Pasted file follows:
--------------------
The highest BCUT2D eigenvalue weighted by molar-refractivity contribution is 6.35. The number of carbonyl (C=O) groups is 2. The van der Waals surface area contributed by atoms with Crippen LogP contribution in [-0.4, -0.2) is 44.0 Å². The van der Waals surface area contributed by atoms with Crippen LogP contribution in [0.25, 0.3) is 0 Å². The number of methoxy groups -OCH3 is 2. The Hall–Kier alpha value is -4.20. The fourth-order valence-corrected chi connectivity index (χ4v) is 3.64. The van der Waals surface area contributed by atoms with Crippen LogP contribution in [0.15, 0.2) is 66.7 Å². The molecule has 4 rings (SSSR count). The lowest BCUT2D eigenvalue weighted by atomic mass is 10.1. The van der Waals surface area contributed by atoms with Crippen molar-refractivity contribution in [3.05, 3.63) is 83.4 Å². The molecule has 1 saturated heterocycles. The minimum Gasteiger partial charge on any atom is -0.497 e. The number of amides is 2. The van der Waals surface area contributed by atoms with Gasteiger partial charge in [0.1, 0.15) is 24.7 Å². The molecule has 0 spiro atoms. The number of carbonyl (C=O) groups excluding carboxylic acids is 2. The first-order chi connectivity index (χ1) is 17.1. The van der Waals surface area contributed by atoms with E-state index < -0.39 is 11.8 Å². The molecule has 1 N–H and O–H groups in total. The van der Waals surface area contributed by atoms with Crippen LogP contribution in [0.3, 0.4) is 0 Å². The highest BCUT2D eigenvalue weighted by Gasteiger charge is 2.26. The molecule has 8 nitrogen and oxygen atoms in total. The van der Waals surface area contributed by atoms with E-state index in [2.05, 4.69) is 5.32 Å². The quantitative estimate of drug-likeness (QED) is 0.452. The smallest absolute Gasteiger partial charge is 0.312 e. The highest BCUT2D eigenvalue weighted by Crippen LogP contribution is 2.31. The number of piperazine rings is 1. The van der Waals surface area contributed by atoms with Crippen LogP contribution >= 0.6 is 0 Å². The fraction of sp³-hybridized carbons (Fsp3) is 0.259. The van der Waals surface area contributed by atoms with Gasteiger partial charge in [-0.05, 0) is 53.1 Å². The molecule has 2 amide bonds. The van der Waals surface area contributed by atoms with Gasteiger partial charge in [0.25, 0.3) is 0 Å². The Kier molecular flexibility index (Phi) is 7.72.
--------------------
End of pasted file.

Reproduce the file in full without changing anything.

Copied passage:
The highest BCUT2D eigenvalue weighted by molar-refractivity contribution is 6.35. The number of carbonyl (C=O) groups is 2. The van der Waals surface area contributed by atoms with Crippen LogP contribution in [-0.4, -0.2) is 44.0 Å². The van der Waals surface area contributed by atoms with Crippen LogP contribution in [0.25, 0.3) is 0 Å². The number of methoxy groups -OCH3 is 2. The Hall–Kier alpha value is -4.20. The fourth-order valence-corrected chi connectivity index (χ4v) is 3.64. The van der Waals surface area contributed by atoms with Crippen LogP contribution in [0.15, 0.2) is 66.7 Å². The molecule has 4 rings (SSSR count). The lowest BCUT2D eigenvalue weighted by atomic mass is 10.1. The van der Waals surface area contributed by atoms with Crippen molar-refractivity contribution in [3.05, 3.63) is 83.4 Å². The molecule has 1 saturated heterocycles. The minimum Gasteiger partial charge on any atom is -0.497 e. The number of amides is 2. The van der Waals surface area contributed by atoms with Gasteiger partial charge in [0.1, 0.15) is 24.7 Å². The molecule has 0 spiro atoms. The number of carbonyl (C=O) groups excluding carboxylic acids is 2. The first-order chi connectivity index (χ1) is 17.1. The van der Waals surface area contributed by atoms with E-state index < -0.39 is 11.8 Å². The molecule has 1 N–H and O–H groups in total. The van der Waals surface area contributed by atoms with Crippen LogP contribution in [0.3, 0.4) is 0 Å². The highest BCUT2D eigenvalue weighted by Gasteiger charge is 2.26. The molecule has 8 nitrogen and oxygen atoms in total. The van der Waals surface area contributed by atoms with E-state index in [2.05, 4.69) is 5.32 Å². The quantitative estimate of drug-likeness (QED) is 0.452. The smallest absolute Gasteiger partial charge is 0.312 e. The highest BCUT2D eigenvalue weighted by Crippen LogP contribution is 2.31. The number of piperazine rings is 1. The van der Waals surface area contributed by atoms with Crippen LogP contribution >= 0.6 is 0 Å². The fraction of sp³-hybridized carbons (Fsp3) is 0.259. The van der Waals surface area contributed by atoms with Gasteiger partial charge in [-0.05, 0) is 53.1 Å². The molecule has 2 amide bonds. The van der Waals surface area contributed by atoms with Gasteiger partial charge in [0.25, 0.3) is 0 Å². The Kier molecular flexibility index (Phi) is 7.72.